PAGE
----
We must have enough love and compassion on folks to tell them, and Kevin is absolutely right — sometimes they’ll hate us for it. But that’s because they hate Christ.

  6. Alex says:

    You’re right, it’s probably not mandated in scripture. But it sure is a common sense approach to evangelism, if you want to get your message across. And engaging others through friendship is something decent human beings do anyway, regardless of religion.

  7. Amy Kilpatrick says:

    This is a wonderful article, and these are some interesting comments. You all have some valid points. Yes, we are commanded to speak, even to those who hate. BUT our speech has to be different than theirs. It must be spoken at all times with love, not anger.

    I have been out on the street by an abortion mill as well. So I know that there is not always an opportunity for “Friendship Evangelism”. But we must always do “Love Evangelism”. If we can’t, it would be better to walk away – without speaking in anger.

  8. Dave Cline says:

    Thanks Kevin!

    Great word.

  9. I think we should be careful not to equate “being nice” with “being Christ-like.” I’m sorry to say it, but Jesus wasn’t very nice. He was GOOD. There’s a difference. There’s a point at which I think it’s perfectly acceptable to use angry language against certain people. Their fate is in the hands of God. But as long as they’re killing the innocent and leading souls to Hell, we need to be vocal about those evils and not worry about whether we’re being “nice” or not.

  10. SG says:

    Yankee Gospel Girl,

    I don’t think your response is accurate. Jesus was nice/compassionate/gracious/gentle many times in the Bible as he was courageous and truthful while he called people out on their sin. It’s possible to strongly oppose something and still speak in a way that shows compassion towards the other person– this is what we are called to do as Christians. We should be trying to win the argument AND the man. We should also uphold Biblical character which speaks the truth and has love for our enemies. If we see people as wolves and evil caricatures who are doomed to hell versus people created in the image of God in need of redemption we will likely feel self righteous in our anger against them and never make any effort to speak to them in a way which will have any impact on them.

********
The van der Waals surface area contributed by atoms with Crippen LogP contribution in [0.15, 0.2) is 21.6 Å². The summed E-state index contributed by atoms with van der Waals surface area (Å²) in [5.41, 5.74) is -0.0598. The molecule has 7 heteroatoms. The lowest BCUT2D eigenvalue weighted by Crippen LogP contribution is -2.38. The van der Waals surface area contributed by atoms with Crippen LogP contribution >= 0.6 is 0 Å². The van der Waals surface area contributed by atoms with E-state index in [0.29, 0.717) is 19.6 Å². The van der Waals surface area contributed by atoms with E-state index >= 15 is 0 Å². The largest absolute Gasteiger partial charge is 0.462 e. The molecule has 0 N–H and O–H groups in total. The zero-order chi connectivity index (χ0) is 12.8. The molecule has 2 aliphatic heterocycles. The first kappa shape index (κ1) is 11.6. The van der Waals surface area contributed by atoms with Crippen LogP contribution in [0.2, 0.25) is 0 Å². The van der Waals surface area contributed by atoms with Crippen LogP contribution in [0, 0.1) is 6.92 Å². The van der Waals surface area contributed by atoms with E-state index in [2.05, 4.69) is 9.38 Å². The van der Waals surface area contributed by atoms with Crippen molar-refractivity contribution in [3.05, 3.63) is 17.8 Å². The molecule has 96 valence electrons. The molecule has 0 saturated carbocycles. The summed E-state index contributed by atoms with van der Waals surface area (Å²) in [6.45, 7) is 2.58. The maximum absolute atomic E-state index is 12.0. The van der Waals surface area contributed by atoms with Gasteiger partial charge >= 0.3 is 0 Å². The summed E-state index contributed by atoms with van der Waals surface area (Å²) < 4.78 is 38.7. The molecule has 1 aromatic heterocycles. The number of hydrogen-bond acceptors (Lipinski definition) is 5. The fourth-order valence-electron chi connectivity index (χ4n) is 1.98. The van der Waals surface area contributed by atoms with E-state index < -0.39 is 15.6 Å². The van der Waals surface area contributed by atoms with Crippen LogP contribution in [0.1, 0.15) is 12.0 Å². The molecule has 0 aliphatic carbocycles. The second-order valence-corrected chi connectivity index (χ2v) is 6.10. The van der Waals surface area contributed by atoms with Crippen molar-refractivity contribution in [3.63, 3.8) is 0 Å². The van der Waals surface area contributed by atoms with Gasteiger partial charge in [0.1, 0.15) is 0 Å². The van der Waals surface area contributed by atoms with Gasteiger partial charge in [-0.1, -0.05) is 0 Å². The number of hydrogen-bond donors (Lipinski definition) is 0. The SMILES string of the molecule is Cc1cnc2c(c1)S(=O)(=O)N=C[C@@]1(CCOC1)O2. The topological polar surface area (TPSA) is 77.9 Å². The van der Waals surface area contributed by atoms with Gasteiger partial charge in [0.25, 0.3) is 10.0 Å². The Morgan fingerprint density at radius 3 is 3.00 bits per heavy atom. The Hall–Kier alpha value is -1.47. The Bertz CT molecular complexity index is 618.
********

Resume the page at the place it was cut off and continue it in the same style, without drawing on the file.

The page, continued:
11. Flyaway says:

    We need to love others enough to tell them the truth.

  12. Jesus was gentle towards those who came honestly seeking to learn from him, those who were his friends, and those who showed remorse about their sin. He had harsh words for the others. All the really terrible things about Hell in the Bible were said by him, not Paul, John or any of the other apostles.

  13. In particular, I often think of Jesus’ comment regarding the man who would lead a child astray—that he might as well have a stone tied to his neck and be drowned. Many of the people we’re dealing with are willfully causing children to stumble exactly as Jesus is describing.

  14. Kenton says:

    Alex, when you say bigotry and intolerance, do you mean telling people that God holds them accountable for the lives that they live or that those who do not believe in Christ really will be excluded from his kingdom?

    When you say, “I don’t know ANYONE who hates a Christian just because he believes in Jesus”, are you referring to a simple preference of personal, private, keep it to yourself belief, or the genuine “I believe that Jesus is objectively the Lord, the Savior, the Judge of the world and he commands you to believe and repent” belief?

    Finally, when you say, “If you want to share your concerns about sin with someone, that’s great”, do you mean that it is permissible but not commanded or that it is permissible but not encouraged, or that we shouldn’t preach the gospel to people in general?

  15. Alex says:

    Kenton, if I were to ask you to think of a news event in recent memory where a Christian or Christian organization exhibited poor behavior and failed to represent Christianity well, I suspect you’d be able to think of one right away.

    Some of the best, most meaningful conversations I’ve had are with thoughtful, Christian friends who like to research, study, and extrapolate the Scriptures. These things (sin, atonement, incarnation) are complex topics that should be dissected and discussed, not just shouted from a stage to people who have no frame of reference. If you think YOUR opposition to someone’s sin is the FIRST thing that should be known about you, you may have a hard time reaching people and starting meaningful relationships.

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Kevin DeYoung

Kevin DeYoung is the senior pastor at Christ Covenant Church in Matthews, North Carolina. He is chairman of the board of The Gospel Coalition, assistant professor of systematic theology at Reformed Theological Seminary (Charlotte), and a PhD candidate at the University of Leicester. Kevin and his wife, Trisha, have seven children. You can follow him on Twitter.